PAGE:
Monterey Cypress cuttings - repotting

I have some small cuttings of Monterey cypress that I rooted in November and I would now like to replant them. What type of soil and pot should I use to get maximum growth?
Thanks in advance.

Hi @Forestcat
For maximum growth, put them in the ground or take a tip from the nursery industry, their business is all about getting plants to grow fast.

On the USA West Coast most nursery stock in pots is grown in mix that is based upon composted bark since it holds moisture and has a very high CEC (cation exchange coefficient) which makes applied fertilizer available to the tree. It produces lots of growth, but I don’t like the root system that is produced for bonsai. It seems to me that most of the roots end up on the outside and bottom of the pot vs. the interior. To me that seems like it would be the warmer, slightly drier parts of the pot with more air exchange since the composted bark tends to hold lots of moisture. The balance of water and oxygen seems to be off in my mind.

I believe that both Telperion Farms and Driftwood Bonsai in Oregon both use a mixture of composted bark, grit of some form, and composted manure in their grow bags to develop bonsai. The composited bark holds moisture and has a high CEC, the grit helps maintain the soil structure, and the manure is a solid organic fertilizer.

I am planning to use a mixture of about 40% composted bark, 40% pumice, and 20% composted steer manure in a bunch of pots for seedlings that I am developing for bonsai. I could also use lava, but the proper size became less readily available just when bulk pumice became available in my area. I plan to sieve all three to remove the big particles (either 9 or 12 mm sieve depending upon the pot size) and the smaller ones (3 mm). The larger ones are apt to end up in the bottom of the pot. In the UK, compost (coarse peat) is used instead of composted bark based upon some off forum discussion.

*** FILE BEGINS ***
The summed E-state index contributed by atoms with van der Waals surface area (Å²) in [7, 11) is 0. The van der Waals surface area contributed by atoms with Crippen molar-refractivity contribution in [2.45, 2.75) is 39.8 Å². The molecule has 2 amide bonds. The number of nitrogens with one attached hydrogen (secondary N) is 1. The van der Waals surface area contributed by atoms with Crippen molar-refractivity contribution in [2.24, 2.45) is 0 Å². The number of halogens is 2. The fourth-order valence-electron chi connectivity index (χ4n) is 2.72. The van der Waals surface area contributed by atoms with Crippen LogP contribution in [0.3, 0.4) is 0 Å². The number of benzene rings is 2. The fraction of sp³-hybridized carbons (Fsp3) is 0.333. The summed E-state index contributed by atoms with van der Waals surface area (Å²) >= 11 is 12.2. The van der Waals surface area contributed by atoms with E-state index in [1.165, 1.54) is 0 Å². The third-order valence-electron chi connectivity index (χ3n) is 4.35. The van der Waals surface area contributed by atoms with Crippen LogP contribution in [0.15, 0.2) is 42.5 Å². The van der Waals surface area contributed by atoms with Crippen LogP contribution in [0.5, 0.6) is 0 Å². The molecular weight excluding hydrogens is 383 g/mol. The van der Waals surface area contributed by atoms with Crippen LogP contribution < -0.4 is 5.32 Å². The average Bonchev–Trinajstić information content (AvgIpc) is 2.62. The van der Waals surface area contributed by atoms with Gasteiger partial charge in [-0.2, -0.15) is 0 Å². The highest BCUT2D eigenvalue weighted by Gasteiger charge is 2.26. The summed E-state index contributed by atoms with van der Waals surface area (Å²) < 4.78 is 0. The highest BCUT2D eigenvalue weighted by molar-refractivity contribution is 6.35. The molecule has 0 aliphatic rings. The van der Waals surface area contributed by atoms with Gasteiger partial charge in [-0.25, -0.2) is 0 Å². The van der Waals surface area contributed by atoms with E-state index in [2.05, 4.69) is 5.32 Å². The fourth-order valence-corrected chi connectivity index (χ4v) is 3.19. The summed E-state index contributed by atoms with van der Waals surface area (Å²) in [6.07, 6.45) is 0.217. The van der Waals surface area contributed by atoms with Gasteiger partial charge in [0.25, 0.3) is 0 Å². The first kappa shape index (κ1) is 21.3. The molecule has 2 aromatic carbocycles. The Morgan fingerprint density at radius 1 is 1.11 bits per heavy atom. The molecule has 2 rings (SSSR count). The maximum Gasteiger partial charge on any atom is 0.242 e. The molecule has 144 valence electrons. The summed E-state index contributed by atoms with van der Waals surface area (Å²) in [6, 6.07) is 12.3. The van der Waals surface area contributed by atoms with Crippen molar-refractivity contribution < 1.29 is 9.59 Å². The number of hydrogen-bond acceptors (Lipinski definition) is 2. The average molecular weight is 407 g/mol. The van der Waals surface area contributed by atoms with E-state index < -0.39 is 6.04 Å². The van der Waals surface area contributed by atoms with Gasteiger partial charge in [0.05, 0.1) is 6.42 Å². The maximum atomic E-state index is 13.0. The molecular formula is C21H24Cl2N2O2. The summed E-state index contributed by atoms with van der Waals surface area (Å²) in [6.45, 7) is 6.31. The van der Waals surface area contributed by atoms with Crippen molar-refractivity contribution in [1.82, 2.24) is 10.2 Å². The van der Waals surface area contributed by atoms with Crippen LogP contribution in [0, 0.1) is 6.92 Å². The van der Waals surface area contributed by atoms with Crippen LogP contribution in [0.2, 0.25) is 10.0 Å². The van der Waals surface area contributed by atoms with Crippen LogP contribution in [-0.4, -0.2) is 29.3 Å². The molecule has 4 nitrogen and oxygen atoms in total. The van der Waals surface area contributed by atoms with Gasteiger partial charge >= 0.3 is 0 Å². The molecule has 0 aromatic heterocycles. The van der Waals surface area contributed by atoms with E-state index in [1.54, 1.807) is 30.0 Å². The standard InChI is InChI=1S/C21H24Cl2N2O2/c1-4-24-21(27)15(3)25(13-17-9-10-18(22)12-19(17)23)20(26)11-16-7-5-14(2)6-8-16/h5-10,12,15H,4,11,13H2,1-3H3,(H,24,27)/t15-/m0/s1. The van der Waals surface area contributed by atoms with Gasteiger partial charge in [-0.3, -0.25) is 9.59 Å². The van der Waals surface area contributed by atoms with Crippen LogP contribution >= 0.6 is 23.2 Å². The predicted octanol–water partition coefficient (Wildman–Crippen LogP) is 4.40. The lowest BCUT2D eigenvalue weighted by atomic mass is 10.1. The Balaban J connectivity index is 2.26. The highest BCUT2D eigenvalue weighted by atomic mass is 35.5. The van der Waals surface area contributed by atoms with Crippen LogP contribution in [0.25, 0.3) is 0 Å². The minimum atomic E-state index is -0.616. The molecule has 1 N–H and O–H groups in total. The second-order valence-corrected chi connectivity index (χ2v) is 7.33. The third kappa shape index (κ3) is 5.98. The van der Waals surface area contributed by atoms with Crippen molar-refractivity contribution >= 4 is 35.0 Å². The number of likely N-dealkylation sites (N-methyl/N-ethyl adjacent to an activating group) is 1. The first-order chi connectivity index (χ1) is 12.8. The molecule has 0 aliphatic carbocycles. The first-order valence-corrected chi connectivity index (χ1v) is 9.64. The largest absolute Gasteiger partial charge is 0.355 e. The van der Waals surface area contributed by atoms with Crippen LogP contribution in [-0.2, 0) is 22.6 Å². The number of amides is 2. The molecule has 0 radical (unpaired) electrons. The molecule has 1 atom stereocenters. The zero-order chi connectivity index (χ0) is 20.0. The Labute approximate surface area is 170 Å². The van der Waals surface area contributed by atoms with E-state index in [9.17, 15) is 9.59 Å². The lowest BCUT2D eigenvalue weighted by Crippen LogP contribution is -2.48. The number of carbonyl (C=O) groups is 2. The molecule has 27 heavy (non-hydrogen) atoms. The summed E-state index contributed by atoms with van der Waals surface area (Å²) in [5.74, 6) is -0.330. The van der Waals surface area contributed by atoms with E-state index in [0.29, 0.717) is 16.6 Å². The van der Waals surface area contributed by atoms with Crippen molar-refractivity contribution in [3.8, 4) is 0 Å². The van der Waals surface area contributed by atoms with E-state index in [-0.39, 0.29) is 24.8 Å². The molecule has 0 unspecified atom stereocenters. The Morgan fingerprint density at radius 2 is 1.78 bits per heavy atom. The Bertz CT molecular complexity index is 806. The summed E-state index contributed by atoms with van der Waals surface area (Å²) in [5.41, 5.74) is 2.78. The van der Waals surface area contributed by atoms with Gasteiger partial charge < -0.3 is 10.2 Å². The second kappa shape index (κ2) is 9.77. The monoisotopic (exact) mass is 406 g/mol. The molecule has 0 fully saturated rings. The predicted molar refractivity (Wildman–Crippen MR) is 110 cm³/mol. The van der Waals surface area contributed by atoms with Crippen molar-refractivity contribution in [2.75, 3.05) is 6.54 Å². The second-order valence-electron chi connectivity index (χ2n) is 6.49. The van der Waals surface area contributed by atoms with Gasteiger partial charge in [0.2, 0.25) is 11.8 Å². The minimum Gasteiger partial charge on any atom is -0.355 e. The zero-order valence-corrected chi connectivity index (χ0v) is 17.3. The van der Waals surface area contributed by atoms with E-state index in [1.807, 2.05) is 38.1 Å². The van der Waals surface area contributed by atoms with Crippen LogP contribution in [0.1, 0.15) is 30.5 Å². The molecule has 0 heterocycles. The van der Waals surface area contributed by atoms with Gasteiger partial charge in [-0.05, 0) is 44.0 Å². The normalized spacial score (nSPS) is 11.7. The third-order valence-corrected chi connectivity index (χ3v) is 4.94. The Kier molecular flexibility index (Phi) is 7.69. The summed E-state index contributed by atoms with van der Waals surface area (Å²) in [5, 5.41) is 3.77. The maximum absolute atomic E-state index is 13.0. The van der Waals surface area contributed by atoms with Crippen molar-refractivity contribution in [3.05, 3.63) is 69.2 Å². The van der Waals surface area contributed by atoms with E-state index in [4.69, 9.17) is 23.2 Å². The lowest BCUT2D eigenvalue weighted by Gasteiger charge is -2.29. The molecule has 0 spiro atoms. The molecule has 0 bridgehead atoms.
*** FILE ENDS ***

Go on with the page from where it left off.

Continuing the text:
To get back to ForestCat’s original question, I would put his cutttings in pots the size they will colonize with roots in a year or two using a growing media like I described above. You can then decide if you want to grow them in the ground or continue in pots - I suggest shallower pots for most bonsai development if you take that route. This would be similar to the approach described in the Asymmetry podcast with Telperion Farms where they said they grow small stuff for a year or two in gallon pots to get the start of a nebari before they put it in grow bags in the field.

Thanks, Andy and Marty. I will post a progress repot at the end of summer.